While the manufacturing sector was buckling the fundamental story of the US economy never changed: it was all about consumers.
The consumer economy and the industrial economy are experiencing diverging fortunes right now.
Consumer spending is the engine propelling the US economic growth, while industry is under strain.
A Boeing announcement Thursday announcing cutbacks on a line of jets used for cargo shipments had two stats that explained this divide succinctly: global passenger demand is above the 10-year average while air-freight volumes are dropping.
In essence, consumers have been resilient in the face of the manufacturing downturn and continue to keep the economy afloat.
On Friday morning, we got data that indicated this resilience is, in fact, starting to help manufacturing.
Markit’s preliminary US purchasing manufacturer’s index for January climbed to a reading of 52.7 from December’s 38-month low. This report showed that in the early parts of this year there was increase in production volumes and new work.
Here are the portions of the release that grabbed our attention.
On rising production volumes:
“The pace of expansion was comfortably above the 26-month low recorded in December. Survey respondents mainly commented on higher output levels in response to positive new business trends and expectations of improving domestic demand over the months ahead.”
And on new-export-sales growth:
“New export sales continued to rise at only a marginal pace, which manufacturers generally linked to the strong dollar. Companies that reported an overall upturn in new work mostly cited improving domestic economic conditions. The main exception to the wider trend was among manufacturers facing cutbacks in new orders from clients in the oil and gas sector.”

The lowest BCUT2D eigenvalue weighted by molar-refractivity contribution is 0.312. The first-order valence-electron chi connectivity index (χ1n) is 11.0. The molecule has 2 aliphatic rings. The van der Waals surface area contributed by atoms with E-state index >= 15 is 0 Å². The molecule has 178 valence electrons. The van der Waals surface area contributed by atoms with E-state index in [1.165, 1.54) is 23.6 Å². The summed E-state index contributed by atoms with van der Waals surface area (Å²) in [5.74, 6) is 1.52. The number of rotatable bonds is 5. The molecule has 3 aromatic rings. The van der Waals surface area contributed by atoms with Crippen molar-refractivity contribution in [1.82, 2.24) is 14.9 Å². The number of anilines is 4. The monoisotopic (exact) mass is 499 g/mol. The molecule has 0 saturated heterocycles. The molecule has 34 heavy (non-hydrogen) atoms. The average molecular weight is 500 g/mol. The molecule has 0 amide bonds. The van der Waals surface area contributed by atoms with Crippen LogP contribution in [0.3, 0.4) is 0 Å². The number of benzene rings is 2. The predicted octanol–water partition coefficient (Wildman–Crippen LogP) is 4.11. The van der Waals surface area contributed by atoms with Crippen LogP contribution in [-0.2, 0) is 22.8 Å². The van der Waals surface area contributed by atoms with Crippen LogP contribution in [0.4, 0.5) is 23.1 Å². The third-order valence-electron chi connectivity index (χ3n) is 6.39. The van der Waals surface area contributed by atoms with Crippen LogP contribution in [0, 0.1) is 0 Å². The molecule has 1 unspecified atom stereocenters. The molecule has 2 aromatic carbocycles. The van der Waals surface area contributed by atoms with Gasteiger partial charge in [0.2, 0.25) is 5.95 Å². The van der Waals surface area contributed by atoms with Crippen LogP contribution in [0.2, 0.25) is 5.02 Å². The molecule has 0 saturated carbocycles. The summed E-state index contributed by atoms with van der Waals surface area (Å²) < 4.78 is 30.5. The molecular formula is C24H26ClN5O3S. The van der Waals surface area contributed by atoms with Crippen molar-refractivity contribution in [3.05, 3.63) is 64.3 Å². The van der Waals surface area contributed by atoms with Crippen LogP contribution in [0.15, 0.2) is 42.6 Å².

And so while it is too soon to declare that the worst is over for manufacturing, it’s clear that strong domestic demand — led by consumer spending — is offsetting some of the exogenous challenges that manufacturing has faced, including the strong dollar, crashing commodity prices, and weak foreign demand.
The ~7% decline in the S&P 500 this year has quickly revived fears that the US economy is approaching a recession (though we’d remind you that sell-offs often happen without a following recession).
“Unsurprisingly, consumer sentiment surveys show that stock market moves exert a strong influence on how upbeat Americans feel,” Deutsche Bank’s Stuart Kirk wrote in a weekend note. “Thankfully, however, that does not translate into a direct effect on consumer spending.”
That’s partly because less than 20% of the bottom-third of American households own stocks, Kirk wrote. And at the end of the day, the stock market is not the economy.
And as Chris Hyzy, chief investment officer for Bank of America Global Wealth and Investment Management, wrote in a note to clients, “Although there is large-scale weakness in the manufacturing, energy, commodities and heavy industry parts of the economy, the 80 month-long economic expansion (led by the consumer) is still alive.”
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